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Massive retail and residential project would replace Miami River’s Mahi Shrine

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A little-known local developer has submitted big plans for the site of the Mahi Shrine building on the Miami River that call for replacing the bunker-like auditorium and its parking lot with a stacked big-box retail building, about 440 residential units in two towers and a lushly planted public river walk with waterfront restaurants.

The nearly nine-acre, $150 million River Landing project would be the third mega-development in central Miami after Brickell CityCenter and the Miami Design District redevelopment, both multi-block projects now under construction. These mega-projects are known as Special Area Plans under the city’s Miami 21 zoning code, which is designed to foster mixed-use, pedestrian-friendly urban development.

River Landing, in a still-gritty location next to Miami-Dade County’s criminal justice center and the Jackson Memorial Hospital health district, does not aim to compete with the high-end retail and chic environs of the Design District and CityCentre projects.

Attorney-turned-developer Andrew Hellinger says River Landing would fill an underserved market niche by providing housing, a supermarket and affordable chain retail to the tens of thousands of workers in the justice complex and the health district, while also drawing residents from surrounding working-class and gentrifying neighborhoods who now have few places to shop.

The Jackson complex alone sees 55,000 daily workers and visitors, but retail and restaurant offerings are largely limited to a busy nearby Winn-Dixie and some new restaurants on the ground floor of the University of Miami’s Life Science & Technology Park.

“There’s just nothing there right now,” said Hellinger, chief executive of Hellinger-Penabad Companies. “What makes our site the most viable for retail is its proximity to the I-95 and 836 corridor and the visibility from the expressway.’’

Because of its size and location, the Mahi Shrine site has long been seen as a key piece in the redevelopment of the portion of the Miami River running through downtown Miami and the Brickell and health districts. The city has sought to transform the waterway, once largely industrial and commercial, into a mixed-use corridor of residential, office and retail development linked by a continuous river walk or greenway.

River Landing would be the largest project to date for developer Hellinger-Penabad. As the former head of Leviev Boymelgreen’s Florida operations, Hellinger developed the Marquis Miami luxury condo on Biscyane Boulevard. River Landing, which is under review by city planners, is not the first massive project to be proposed for the underused site, which is wedged between the soaring State Road 836 river overpass and the approach to the 17th Avenue bridge. It’s owned by the Mahi Shriners fraternal organization, an affiliate of Shriners International, whose fez-wearing members are well known for their support of a network of childrens’ hospitals.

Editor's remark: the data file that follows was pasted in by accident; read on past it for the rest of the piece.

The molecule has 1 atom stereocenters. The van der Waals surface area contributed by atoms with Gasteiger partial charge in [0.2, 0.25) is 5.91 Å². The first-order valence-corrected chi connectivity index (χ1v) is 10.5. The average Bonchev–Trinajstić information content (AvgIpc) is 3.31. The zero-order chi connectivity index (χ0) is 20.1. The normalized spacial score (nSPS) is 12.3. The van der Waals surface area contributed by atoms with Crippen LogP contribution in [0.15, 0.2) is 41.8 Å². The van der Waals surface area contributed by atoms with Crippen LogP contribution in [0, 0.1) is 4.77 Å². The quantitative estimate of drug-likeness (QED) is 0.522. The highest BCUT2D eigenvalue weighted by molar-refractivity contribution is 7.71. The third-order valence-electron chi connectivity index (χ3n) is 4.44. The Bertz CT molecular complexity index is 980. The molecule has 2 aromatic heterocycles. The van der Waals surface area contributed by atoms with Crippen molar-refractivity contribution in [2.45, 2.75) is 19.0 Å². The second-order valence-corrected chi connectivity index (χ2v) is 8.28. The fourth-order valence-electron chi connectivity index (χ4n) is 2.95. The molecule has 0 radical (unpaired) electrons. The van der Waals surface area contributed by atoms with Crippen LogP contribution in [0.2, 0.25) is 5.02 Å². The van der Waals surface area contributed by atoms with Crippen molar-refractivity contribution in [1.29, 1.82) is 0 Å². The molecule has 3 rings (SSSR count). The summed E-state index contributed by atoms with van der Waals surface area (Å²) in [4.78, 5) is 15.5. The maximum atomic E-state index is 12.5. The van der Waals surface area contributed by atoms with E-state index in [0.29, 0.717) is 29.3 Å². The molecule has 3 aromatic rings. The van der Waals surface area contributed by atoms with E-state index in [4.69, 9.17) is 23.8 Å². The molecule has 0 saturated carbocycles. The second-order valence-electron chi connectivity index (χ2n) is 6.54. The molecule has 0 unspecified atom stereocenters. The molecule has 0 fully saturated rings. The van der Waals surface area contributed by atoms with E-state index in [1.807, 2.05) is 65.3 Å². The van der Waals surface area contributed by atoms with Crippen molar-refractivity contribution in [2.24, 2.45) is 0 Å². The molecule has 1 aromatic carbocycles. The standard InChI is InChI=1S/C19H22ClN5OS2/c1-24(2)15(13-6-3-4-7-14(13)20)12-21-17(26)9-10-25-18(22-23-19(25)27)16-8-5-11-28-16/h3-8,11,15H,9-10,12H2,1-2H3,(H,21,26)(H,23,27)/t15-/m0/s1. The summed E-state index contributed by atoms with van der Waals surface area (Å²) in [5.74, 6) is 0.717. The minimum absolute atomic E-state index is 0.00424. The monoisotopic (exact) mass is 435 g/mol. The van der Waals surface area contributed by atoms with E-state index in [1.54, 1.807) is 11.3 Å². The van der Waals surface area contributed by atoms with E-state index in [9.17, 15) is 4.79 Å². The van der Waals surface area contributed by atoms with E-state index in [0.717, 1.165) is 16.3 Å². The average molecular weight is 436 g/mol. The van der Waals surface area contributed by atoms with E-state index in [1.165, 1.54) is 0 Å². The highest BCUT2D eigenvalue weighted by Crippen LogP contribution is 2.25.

A Mahi Shrine representative said he could not comment under the terms of the agreement with Hellinger.

Seven years ago, the city approved a major condo project on the site, but it fell victim to economic recession and a ruling from the Federal Aviation Administration that its three towers intruded into protected air lanes for nearby Miami International Airport.

Hellinger said his project’s towers — 12 stories atop a 12-story parking and retail deck — would be well below the 310-foot maximum height for the site set by the FAA. The project consists of two separate structures, one a retail and parking-garage block that would rise on the east end of the site, roughly bounded by the 836 overpass. The retail portion would include a multi-level design similar to the one used at Dadeland Station or Fifth & Alton in Miami Beach. But this one would be even taller with six floors of retail.

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In Miami, Wondering About a Bubble


A DOZEN years ago, I lived through the hype machine of the energy trading industry in Houston.
Enron and other firms were transforming themselves into investment banks for traders of natural gas and electricity. They sometimes booked profits today on revenues not expected for another decade. Companies showed off their state-of-the-art trading floors. One hired Ray Charles to sing at a dinner for analysts. We all know how that story ended.